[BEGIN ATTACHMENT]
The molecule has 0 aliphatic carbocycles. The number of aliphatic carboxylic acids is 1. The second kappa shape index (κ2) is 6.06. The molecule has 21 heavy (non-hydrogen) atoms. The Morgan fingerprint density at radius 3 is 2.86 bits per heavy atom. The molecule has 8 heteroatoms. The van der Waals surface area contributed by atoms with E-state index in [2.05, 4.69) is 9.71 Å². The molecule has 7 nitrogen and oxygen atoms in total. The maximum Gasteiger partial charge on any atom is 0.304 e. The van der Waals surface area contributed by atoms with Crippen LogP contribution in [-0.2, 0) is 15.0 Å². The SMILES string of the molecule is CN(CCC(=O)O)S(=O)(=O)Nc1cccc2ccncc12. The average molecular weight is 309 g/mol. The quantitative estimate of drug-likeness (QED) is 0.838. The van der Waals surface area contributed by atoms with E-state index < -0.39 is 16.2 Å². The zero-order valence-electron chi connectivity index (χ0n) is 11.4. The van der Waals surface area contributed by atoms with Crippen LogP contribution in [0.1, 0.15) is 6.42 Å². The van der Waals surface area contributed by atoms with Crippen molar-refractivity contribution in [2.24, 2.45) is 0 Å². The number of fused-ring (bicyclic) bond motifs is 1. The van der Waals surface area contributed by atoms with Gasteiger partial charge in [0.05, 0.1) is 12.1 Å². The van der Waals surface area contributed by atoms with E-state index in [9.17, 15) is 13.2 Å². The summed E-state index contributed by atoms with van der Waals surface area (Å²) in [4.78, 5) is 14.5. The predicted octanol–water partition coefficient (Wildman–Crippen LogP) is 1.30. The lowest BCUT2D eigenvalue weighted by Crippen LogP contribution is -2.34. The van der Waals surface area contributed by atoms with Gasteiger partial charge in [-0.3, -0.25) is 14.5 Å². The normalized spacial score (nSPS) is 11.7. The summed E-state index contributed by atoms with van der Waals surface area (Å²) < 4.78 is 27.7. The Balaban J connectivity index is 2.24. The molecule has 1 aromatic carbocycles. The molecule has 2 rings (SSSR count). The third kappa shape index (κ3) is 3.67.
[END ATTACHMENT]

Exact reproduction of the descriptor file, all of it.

The molecule has 0 aliphatic carbocycles. The number of aliphatic carboxylic acids is 1. The second kappa shape index (κ2) is 6.06. The molecule has 21 heavy (non-hydrogen) atoms. The Morgan fingerprint density at radius 3 is 2.86 bits per heavy atom. The molecule has 8 heteroatoms. The van der Waals surface area contributed by atoms with E-state index in [2.05, 4.69) is 9.71 Å². The molecule has 7 nitrogen and oxygen atoms in total. The maximum Gasteiger partial charge on any atom is 0.304 e. The van der Waals surface area contributed by atoms with Crippen LogP contribution in [-0.2, 0) is 15.0 Å². The SMILES string of the molecule is CN(CCC(=O)O)S(=O)(=O)Nc1cccc2ccncc12. The average molecular weight is 309 g/mol. The quantitative estimate of drug-likeness (QED) is 0.838. The van der Waals surface area contributed by atoms with E-state index < -0.39 is 16.2 Å². The zero-order valence-electron chi connectivity index (χ0n) is 11.4. The van der Waals surface area contributed by atoms with Crippen LogP contribution in [0.1, 0.15) is 6.42 Å². The van der Waals surface area contributed by atoms with Crippen molar-refractivity contribution in [2.24, 2.45) is 0 Å². The number of fused-ring (bicyclic) bond motifs is 1. The van der Waals surface area contributed by atoms with Gasteiger partial charge in [0.05, 0.1) is 12.1 Å². The van der Waals surface area contributed by atoms with E-state index in [9.17, 15) is 13.2 Å². The summed E-state index contributed by atoms with van der Waals surface area (Å²) in [4.78, 5) is 14.5. The predicted octanol–water partition coefficient (Wildman–Crippen LogP) is 1.30. The lowest BCUT2D eigenvalue weighted by Crippen LogP contribution is -2.34. The van der Waals surface area contributed by atoms with Gasteiger partial charge in [-0.3, -0.25) is 14.5 Å². The normalized spacial score (nSPS) is 11.7. The summed E-state index contributed by atoms with van der Waals surface area (Å²) < 4.78 is 27.7. The Balaban J connectivity index is 2.24. The molecule has 1 aromatic carbocycles. The molecule has 2 rings (SSSR count). The third kappa shape index (κ3) is 3.67.